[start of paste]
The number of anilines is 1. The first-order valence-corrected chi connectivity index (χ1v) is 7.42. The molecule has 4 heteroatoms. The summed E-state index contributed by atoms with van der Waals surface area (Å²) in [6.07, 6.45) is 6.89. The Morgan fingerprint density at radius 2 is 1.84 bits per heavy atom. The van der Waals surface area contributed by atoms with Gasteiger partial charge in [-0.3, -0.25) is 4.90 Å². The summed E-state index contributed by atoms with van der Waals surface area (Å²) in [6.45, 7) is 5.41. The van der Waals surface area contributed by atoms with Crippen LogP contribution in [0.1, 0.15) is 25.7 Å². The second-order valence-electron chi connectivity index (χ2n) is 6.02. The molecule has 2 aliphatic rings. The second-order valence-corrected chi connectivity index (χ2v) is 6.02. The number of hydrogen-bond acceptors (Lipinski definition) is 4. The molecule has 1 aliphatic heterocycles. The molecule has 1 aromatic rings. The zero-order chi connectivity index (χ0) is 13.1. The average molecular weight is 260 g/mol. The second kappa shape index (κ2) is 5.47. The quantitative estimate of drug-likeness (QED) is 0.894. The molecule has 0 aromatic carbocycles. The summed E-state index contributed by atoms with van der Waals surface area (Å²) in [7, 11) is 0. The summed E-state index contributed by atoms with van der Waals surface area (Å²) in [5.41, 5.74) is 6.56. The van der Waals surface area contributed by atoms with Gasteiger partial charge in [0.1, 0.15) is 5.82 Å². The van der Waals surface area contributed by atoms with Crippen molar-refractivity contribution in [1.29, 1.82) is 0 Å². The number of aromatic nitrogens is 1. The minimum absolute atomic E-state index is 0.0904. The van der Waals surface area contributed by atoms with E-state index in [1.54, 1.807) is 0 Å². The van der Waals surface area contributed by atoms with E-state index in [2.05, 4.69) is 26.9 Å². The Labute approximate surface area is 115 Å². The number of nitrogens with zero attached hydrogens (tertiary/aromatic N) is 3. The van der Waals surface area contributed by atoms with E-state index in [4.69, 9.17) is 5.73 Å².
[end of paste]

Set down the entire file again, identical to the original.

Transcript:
The number of anilines is 1. The first-order valence-corrected chi connectivity index (χ1v) is 7.42. The molecule has 4 heteroatoms. The summed E-state index contributed by atoms with van der Waals surface area (Å²) in [6.07, 6.45) is 6.89. The Morgan fingerprint density at radius 2 is 1.84 bits per heavy atom. The van der Waals surface area contributed by atoms with Gasteiger partial charge in [-0.3, -0.25) is 4.90 Å². The summed E-state index contributed by atoms with van der Waals surface area (Å²) in [6.45, 7) is 5.41. The van der Waals surface area contributed by atoms with Crippen LogP contribution in [0.1, 0.15) is 25.7 Å². The second-order valence-electron chi connectivity index (χ2n) is 6.02. The molecule has 2 aliphatic rings. The second-order valence-corrected chi connectivity index (χ2v) is 6.02. The number of hydrogen-bond acceptors (Lipinski definition) is 4. The molecule has 1 aliphatic heterocycles. The molecule has 1 aromatic rings. The zero-order chi connectivity index (χ0) is 13.1. The average molecular weight is 260 g/mol. The second kappa shape index (κ2) is 5.47. The quantitative estimate of drug-likeness (QED) is 0.894. The molecule has 0 aromatic carbocycles. The summed E-state index contributed by atoms with van der Waals surface area (Å²) in [7, 11) is 0. The summed E-state index contributed by atoms with van der Waals surface area (Å²) in [5.41, 5.74) is 6.56. The van der Waals surface area contributed by atoms with Gasteiger partial charge in [0.1, 0.15) is 5.82 Å². The van der Waals surface area contributed by atoms with Crippen molar-refractivity contribution in [1.29, 1.82) is 0 Å². The number of aromatic nitrogens is 1. The minimum absolute atomic E-state index is 0.0904. The van der Waals surface area contributed by atoms with E-state index in [1.54, 1.807) is 0 Å². The van der Waals surface area contributed by atoms with E-state index in [2.05, 4.69) is 26.9 Å². The Labute approximate surface area is 115 Å². The number of nitrogens with zero attached hydrogens (tertiary/aromatic N) is 3. The van der Waals surface area contributed by atoms with E-state index in [4.69, 9.17) is 5.73 Å².